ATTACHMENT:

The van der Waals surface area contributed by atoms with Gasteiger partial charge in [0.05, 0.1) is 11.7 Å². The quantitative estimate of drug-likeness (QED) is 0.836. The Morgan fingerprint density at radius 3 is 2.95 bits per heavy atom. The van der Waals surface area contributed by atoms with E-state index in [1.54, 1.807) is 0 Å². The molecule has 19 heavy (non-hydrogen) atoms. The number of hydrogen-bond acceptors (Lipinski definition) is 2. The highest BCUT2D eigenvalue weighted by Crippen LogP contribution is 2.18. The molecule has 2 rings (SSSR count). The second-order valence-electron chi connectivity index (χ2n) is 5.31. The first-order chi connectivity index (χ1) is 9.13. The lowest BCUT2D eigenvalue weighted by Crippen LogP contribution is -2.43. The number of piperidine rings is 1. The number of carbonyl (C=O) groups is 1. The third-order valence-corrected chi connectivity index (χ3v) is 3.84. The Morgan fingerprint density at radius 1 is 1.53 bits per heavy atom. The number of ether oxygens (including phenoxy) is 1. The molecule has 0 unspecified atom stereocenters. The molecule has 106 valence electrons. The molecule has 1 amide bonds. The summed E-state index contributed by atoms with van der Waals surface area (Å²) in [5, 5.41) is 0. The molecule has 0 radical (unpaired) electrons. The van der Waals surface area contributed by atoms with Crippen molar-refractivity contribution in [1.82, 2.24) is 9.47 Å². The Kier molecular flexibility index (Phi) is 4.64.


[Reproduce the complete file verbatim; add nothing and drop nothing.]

The van der Waals surface area contributed by atoms with Gasteiger partial charge in [0.05, 0.1) is 11.7 Å². The quantitative estimate of drug-likeness (QED) is 0.836. The Morgan fingerprint density at radius 3 is 2.95 bits per heavy atom. The van der Waals surface area contributed by atoms with E-state index in [1.54, 1.807) is 0 Å². The molecule has 19 heavy (non-hydrogen) atoms. The number of hydrogen-bond acceptors (Lipinski definition) is 2. The highest BCUT2D eigenvalue weighted by Crippen LogP contribution is 2.18. The molecule has 2 rings (SSSR count). The second-order valence-electron chi connectivity index (χ2n) is 5.31. The first-order chi connectivity index (χ1) is 9.13. The lowest BCUT2D eigenvalue weighted by Crippen LogP contribution is -2.43. The number of piperidine rings is 1. The number of carbonyl (C=O) groups is 1. The third-order valence-corrected chi connectivity index (χ3v) is 3.84. The Morgan fingerprint density at radius 1 is 1.53 bits per heavy atom. The number of ether oxygens (including phenoxy) is 1. The molecule has 0 unspecified atom stereocenters. The molecule has 106 valence electrons. The molecule has 1 amide bonds. The summed E-state index contributed by atoms with van der Waals surface area (Å²) in [5, 5.41) is 0. The molecule has 0 radical (unpaired) electrons. The van der Waals surface area contributed by atoms with Crippen molar-refractivity contribution in [1.82, 2.24) is 9.47 Å². The Kier molecular flexibility index (Phi) is 4.64.